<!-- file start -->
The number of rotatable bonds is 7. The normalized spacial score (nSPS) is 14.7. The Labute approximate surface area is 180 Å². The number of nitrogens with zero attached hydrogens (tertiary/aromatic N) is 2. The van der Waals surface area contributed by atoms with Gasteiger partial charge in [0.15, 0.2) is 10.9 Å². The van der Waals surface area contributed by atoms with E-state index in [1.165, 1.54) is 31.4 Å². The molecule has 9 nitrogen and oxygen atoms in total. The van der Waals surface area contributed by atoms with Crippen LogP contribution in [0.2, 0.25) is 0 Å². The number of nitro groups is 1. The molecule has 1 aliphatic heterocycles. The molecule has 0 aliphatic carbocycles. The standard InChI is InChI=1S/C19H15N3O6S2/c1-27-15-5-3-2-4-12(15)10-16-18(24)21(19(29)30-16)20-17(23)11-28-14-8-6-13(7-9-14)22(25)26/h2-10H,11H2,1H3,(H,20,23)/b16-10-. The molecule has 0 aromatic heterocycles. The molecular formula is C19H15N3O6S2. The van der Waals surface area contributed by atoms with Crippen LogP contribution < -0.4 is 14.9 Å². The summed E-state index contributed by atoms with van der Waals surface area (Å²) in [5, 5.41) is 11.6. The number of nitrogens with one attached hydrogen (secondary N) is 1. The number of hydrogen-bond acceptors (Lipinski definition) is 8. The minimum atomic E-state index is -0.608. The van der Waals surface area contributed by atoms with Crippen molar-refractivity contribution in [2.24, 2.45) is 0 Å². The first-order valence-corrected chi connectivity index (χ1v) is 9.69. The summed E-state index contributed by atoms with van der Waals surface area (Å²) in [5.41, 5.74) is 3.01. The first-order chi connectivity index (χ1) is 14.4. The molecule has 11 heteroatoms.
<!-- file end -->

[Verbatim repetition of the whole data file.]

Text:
The number of rotatable bonds is 7. The normalized spacial score (nSPS) is 14.7. The Labute approximate surface area is 180 Å². The number of nitrogens with zero attached hydrogens (tertiary/aromatic N) is 2. The van der Waals surface area contributed by atoms with Gasteiger partial charge in [0.15, 0.2) is 10.9 Å². The van der Waals surface area contributed by atoms with E-state index in [1.165, 1.54) is 31.4 Å². The molecule has 9 nitrogen and oxygen atoms in total. The van der Waals surface area contributed by atoms with Crippen LogP contribution in [0.2, 0.25) is 0 Å². The number of nitro groups is 1. The molecule has 1 aliphatic heterocycles. The molecule has 0 aliphatic carbocycles. The standard InChI is InChI=1S/C19H15N3O6S2/c1-27-15-5-3-2-4-12(15)10-16-18(24)21(19(29)30-16)20-17(23)11-28-14-8-6-13(7-9-14)22(25)26/h2-10H,11H2,1H3,(H,20,23)/b16-10-. The molecule has 0 aromatic heterocycles. The molecular formula is C19H15N3O6S2. The van der Waals surface area contributed by atoms with Crippen LogP contribution < -0.4 is 14.9 Å². The summed E-state index contributed by atoms with van der Waals surface area (Å²) in [5, 5.41) is 11.6. The number of nitrogens with one attached hydrogen (secondary N) is 1. The number of hydrogen-bond acceptors (Lipinski definition) is 8. The minimum atomic E-state index is -0.608. The van der Waals surface area contributed by atoms with Crippen molar-refractivity contribution in [2.24, 2.45) is 0 Å². The first-order valence-corrected chi connectivity index (χ1v) is 9.69. The summed E-state index contributed by atoms with van der Waals surface area (Å²) in [5.41, 5.74) is 3.01. The first-order chi connectivity index (χ1) is 14.4. The molecule has 11 heteroatoms.